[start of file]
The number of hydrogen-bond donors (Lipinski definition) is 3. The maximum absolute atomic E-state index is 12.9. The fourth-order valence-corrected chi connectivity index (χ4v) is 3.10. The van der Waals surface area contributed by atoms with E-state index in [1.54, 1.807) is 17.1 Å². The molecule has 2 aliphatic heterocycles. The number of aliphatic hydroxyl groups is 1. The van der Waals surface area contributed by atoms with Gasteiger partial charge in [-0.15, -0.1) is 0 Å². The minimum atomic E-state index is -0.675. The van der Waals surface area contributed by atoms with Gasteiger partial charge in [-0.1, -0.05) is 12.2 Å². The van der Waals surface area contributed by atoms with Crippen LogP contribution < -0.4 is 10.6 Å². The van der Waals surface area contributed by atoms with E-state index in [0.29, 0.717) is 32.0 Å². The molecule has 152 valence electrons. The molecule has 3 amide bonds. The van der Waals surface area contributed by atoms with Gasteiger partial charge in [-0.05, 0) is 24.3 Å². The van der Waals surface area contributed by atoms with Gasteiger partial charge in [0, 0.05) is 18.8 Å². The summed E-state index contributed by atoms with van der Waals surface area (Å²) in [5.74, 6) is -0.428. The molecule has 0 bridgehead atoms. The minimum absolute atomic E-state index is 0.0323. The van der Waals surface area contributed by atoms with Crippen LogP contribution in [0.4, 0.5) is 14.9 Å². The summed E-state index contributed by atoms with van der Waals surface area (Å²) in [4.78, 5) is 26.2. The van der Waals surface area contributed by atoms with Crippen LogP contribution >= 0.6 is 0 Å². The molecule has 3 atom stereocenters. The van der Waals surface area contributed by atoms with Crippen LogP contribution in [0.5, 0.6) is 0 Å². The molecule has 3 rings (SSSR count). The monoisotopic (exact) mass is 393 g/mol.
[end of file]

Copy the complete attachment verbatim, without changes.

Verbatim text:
The number of hydrogen-bond donors (Lipinski definition) is 3. The maximum absolute atomic E-state index is 12.9. The fourth-order valence-corrected chi connectivity index (χ4v) is 3.10. The van der Waals surface area contributed by atoms with E-state index in [1.54, 1.807) is 17.1 Å². The molecule has 2 aliphatic heterocycles. The number of aliphatic hydroxyl groups is 1. The van der Waals surface area contributed by atoms with Gasteiger partial charge in [-0.15, -0.1) is 0 Å². The minimum atomic E-state index is -0.675. The van der Waals surface area contributed by atoms with Gasteiger partial charge in [-0.1, -0.05) is 12.2 Å². The van der Waals surface area contributed by atoms with Crippen LogP contribution < -0.4 is 10.6 Å². The van der Waals surface area contributed by atoms with E-state index in [0.29, 0.717) is 32.0 Å². The molecule has 152 valence electrons. The molecule has 3 amide bonds. The van der Waals surface area contributed by atoms with Gasteiger partial charge in [-0.05, 0) is 24.3 Å². The van der Waals surface area contributed by atoms with Gasteiger partial charge in [0, 0.05) is 18.8 Å². The summed E-state index contributed by atoms with van der Waals surface area (Å²) in [5.74, 6) is -0.428. The molecule has 0 bridgehead atoms. The minimum absolute atomic E-state index is 0.0323. The van der Waals surface area contributed by atoms with Crippen LogP contribution in [0.4, 0.5) is 14.9 Å². The summed E-state index contributed by atoms with van der Waals surface area (Å²) in [4.78, 5) is 26.2. The van der Waals surface area contributed by atoms with Crippen LogP contribution >= 0.6 is 0 Å². The molecule has 3 atom stereocenters. The van der Waals surface area contributed by atoms with Crippen LogP contribution in [0.5, 0.6) is 0 Å². The molecule has 3 rings (SSSR count). The monoisotopic (exact) mass is 393 g/mol.